On a highway ad, he spied it. Got his GED. Glad he tried it.
Fifteen different sets of rhyming phrases will soon be seen on yellow roadside signs around Letcher County in an effort by the Letcher County Adult Education program to encourage people without a high school diploma to take the General Educational Development (GED) test.
“We hope that by putting a fun slant to our message, folks will want to find out more about getting their GED and will pick up the phone and call us,” said S.J. Brennan, lead instructor of Letcher County Adult Education.
Brennan said she and some other instructors at Letcher County Adult Education wanted to try a different approach to getting people thinking about the GED.
“We’re always looking for new ways to reach more people and convince them to take advantage of our service — especially studying for the GED,” said Brennan. “We were brainstorming different advertising possibilities and the idea of doing something similar to the Burma- Shave signs of the late 1920s, early 1960s came up.”
The brushless shaving cream brand became famous with its rhyming poems, which were displayed on sets of billboard signs throughout the United States beginning in 1925 to boost shaving cream sales.
An example of an early Burma-Shave rhyme used on a set of six signs is “Every shaver; now can snore; six more minutes; than before; by using; Burma- Shave.”
Richard Smith, an instructor with Letcher County Adult Education, studied old Burma-Shave rhymes and created similar ones to entice people to call Letcher County Adult Education to learn more about working toward their GED.
Students and staff at the adult education center voted on the rhymes they liked the best.
Examples of signs that may be seen around the county:
• A GED will please your wife, her pa, maybe even your mother-in-law.
• Out of luck? Up the creek? Is it a GED that you seek?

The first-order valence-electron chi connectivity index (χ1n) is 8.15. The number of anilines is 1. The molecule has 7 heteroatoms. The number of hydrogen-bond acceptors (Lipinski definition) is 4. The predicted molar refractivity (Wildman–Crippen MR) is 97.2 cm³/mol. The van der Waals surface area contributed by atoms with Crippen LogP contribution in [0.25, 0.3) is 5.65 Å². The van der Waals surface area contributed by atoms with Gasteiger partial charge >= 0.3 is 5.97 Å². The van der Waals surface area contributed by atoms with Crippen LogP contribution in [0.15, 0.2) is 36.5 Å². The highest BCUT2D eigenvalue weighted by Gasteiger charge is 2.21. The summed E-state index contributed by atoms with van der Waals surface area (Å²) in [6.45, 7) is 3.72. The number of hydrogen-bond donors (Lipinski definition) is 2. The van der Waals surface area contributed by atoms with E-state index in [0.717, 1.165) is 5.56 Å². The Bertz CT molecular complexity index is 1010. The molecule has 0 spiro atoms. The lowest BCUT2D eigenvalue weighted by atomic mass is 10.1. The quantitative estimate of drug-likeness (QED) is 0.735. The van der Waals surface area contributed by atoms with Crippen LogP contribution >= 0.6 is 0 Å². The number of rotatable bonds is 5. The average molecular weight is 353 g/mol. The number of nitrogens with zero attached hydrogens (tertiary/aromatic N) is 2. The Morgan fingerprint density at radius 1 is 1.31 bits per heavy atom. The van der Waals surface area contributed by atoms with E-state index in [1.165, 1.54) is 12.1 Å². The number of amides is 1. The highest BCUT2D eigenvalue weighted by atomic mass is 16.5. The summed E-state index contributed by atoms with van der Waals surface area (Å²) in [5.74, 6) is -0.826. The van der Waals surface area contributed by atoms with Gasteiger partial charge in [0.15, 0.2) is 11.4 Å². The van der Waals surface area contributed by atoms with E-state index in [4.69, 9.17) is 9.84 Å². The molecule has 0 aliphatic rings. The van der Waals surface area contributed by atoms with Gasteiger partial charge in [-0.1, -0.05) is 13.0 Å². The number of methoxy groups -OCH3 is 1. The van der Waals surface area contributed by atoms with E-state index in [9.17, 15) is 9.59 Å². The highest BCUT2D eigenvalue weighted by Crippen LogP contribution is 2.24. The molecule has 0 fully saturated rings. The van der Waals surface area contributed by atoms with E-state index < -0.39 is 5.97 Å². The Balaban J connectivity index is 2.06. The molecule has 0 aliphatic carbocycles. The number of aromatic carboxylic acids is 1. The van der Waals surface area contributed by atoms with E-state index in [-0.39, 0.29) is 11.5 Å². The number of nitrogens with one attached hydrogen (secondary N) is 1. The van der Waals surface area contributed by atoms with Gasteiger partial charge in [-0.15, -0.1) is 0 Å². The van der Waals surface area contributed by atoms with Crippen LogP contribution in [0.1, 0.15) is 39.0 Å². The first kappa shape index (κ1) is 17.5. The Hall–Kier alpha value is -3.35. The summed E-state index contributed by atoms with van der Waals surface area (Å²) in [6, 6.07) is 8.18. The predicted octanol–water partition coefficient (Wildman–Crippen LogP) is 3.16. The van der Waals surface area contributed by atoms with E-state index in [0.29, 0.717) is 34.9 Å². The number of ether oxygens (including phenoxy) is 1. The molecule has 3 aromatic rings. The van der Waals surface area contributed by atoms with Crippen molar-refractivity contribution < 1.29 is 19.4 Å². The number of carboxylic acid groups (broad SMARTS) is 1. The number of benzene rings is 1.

• A GED makes good sense. Lifetime security. Little expense.
Permission was requested from private property owners throughout the county to post the signs on their property.
“We will be moving the signs around the county periodically and we welcome any property owner who’d like to ‘host’ a set of signs to contact us,” said Brennan.
Brennan said signs have already been placed in Campbell’s Branch and Linefork.
Letcher County Adult Education, which is state and federally funded, helped 29 people obtain a GED last year.
“If you didn’t finish high school, there are free classes offered at several sites in Letcher County as well as online to help you prepare to take the GED test,” said Brennan. “We also provide adult literacy services to help adults learn to read.”
Brennan said high school graduates who want to improve reading, math or communication skills, may be eligible for free adult education services.
“These services include assistance in preparing for college entrance exams and strengthening skills for college-level writing, math, humanities, and sciences,” said Brennan. “Our center also helps eligible students prepare for employment and prove their work readiness by earning a Kentucky Employability Certificate or Kentucky Manufacturing Skills Standards.”
Brennan said one-on-one tutoring is available as well as small classes held at different locations throughout the county. Letcher County Adult Education recently started a six-week class at the Letcher County Jail.
Letcher County Adult Education is located on the Whitesburg campus of the Southeast Kentucky Community and Technical College. For more information, call 633-9617.
“We hope folks enjoy reading the signs as we put them up throughout the county,” said Brennan. “Beyond that, we hope that folks pick up the phone and call us to begin work to earn their GED.”